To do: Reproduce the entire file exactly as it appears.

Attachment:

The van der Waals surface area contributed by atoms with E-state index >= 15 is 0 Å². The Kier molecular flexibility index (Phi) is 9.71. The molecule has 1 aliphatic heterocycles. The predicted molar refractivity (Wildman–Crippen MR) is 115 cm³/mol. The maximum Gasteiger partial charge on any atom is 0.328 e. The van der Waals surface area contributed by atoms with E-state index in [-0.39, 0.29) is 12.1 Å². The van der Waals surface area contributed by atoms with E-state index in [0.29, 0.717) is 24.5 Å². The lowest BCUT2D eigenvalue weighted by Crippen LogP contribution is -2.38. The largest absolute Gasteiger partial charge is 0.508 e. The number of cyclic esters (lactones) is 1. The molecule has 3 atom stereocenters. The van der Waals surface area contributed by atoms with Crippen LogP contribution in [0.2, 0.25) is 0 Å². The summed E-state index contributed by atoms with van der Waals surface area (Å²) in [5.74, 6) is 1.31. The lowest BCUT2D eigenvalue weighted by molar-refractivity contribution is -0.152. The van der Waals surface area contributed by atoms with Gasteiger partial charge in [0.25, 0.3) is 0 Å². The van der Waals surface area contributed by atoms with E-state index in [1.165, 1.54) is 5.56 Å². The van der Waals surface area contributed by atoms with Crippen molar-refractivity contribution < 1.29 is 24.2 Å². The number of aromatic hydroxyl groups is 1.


The van der Waals surface area contributed by atoms with E-state index >= 15 is 0 Å². The Kier molecular flexibility index (Phi) is 9.71. The molecule has 1 aliphatic heterocycles. The predicted molar refractivity (Wildman–Crippen MR) is 115 cm³/mol. The maximum Gasteiger partial charge on any atom is 0.328 e. The van der Waals surface area contributed by atoms with E-state index in [-0.39, 0.29) is 12.1 Å². The van der Waals surface area contributed by atoms with E-state index in [0.29, 0.717) is 24.5 Å². The lowest BCUT2D eigenvalue weighted by Crippen LogP contribution is -2.38. The largest absolute Gasteiger partial charge is 0.508 e. The number of cyclic esters (lactones) is 1. The molecule has 3 atom stereocenters. The van der Waals surface area contributed by atoms with Crippen LogP contribution in [0.2, 0.25) is 0 Å². The summed E-state index contributed by atoms with van der Waals surface area (Å²) in [5.74, 6) is 1.31. The lowest BCUT2D eigenvalue weighted by molar-refractivity contribution is -0.152. The van der Waals surface area contributed by atoms with Gasteiger partial charge in [0.25, 0.3) is 0 Å². The van der Waals surface area contributed by atoms with E-state index in [1.165, 1.54) is 5.56 Å². The van der Waals surface area contributed by atoms with Crippen molar-refractivity contribution < 1.29 is 24.2 Å². The number of aromatic hydroxyl groups is 1.